Knock em out
With increasing use of knockout mice for biomedical experiments, the surrounding ethical debates are brought into sharp focus. Toby Reynolds investigates
After falling steadily for decades, laboratory use of animals is increasing again-and not just in the United Kingdom. Behind the change is a huge increase in the genetic modification of mice, driven by the desire to make sense of the recently sequenced human genome and to understand disease better. The past two years have seen the start of several multimillion dollar projects to generate and characterise thousands of new strains of genetically altered mice. Ultimately, researchers aim to generate as many as one mutant line for each of the 25,000 odd genes in the mouse genome.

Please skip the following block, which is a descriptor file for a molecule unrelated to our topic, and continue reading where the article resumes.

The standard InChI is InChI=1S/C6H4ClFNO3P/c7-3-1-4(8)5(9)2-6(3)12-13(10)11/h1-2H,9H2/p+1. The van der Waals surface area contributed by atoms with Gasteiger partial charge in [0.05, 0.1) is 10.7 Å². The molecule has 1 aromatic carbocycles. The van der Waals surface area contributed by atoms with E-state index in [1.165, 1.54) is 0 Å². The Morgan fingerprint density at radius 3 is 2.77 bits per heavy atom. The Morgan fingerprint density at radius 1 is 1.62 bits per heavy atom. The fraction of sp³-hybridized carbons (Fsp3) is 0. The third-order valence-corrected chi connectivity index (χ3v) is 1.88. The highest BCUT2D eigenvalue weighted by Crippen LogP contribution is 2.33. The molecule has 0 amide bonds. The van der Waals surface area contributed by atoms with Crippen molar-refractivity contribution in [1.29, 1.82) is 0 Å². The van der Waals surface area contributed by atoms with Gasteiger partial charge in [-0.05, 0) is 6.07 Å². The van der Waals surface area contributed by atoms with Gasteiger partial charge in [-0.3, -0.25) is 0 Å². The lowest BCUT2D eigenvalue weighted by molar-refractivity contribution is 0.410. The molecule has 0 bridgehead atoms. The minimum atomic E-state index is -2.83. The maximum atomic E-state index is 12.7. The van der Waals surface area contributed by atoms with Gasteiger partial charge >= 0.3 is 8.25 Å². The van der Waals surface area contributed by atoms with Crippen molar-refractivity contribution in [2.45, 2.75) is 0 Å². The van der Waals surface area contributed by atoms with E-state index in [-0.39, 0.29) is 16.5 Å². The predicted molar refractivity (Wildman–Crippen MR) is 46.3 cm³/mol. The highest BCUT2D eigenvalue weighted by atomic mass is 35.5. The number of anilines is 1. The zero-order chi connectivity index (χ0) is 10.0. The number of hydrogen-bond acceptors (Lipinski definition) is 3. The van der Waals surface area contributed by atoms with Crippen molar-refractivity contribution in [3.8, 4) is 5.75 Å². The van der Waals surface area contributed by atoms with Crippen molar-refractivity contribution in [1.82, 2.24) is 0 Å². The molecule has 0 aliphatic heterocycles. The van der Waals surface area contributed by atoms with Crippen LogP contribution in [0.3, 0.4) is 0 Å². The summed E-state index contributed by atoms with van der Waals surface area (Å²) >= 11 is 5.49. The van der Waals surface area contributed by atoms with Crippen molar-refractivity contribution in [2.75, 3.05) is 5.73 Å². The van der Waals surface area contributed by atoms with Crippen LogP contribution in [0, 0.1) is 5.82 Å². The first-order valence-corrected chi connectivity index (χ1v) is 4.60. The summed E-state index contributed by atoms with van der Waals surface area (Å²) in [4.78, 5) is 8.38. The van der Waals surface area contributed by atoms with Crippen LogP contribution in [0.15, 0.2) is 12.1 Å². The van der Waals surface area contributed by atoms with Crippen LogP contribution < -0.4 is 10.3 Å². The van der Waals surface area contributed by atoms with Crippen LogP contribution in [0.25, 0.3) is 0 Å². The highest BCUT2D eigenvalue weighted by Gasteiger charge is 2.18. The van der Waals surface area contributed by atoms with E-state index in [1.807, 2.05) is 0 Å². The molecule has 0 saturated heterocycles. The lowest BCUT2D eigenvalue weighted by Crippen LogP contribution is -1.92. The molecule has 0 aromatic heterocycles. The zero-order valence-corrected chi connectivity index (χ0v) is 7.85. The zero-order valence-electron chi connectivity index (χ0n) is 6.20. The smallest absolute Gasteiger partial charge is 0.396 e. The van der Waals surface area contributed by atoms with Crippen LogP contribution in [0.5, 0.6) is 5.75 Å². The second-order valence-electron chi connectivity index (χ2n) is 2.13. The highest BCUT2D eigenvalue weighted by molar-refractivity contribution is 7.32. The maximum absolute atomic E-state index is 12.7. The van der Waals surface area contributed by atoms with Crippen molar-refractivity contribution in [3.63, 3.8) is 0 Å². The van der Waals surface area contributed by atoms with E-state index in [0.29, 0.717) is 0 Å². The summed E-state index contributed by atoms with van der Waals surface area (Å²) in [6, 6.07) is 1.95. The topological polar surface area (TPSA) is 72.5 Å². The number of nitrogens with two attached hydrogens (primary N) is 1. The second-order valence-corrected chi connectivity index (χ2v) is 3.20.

“Now that the whole mouse genome and other genomes are known, the question is, ‘What [are] the functions of all these genes?’” said Eckhard Wolf, professor of animal breeding at the University of Munich. “The best way to find these functions out is to have multiple alleles, different forms of each gene, and to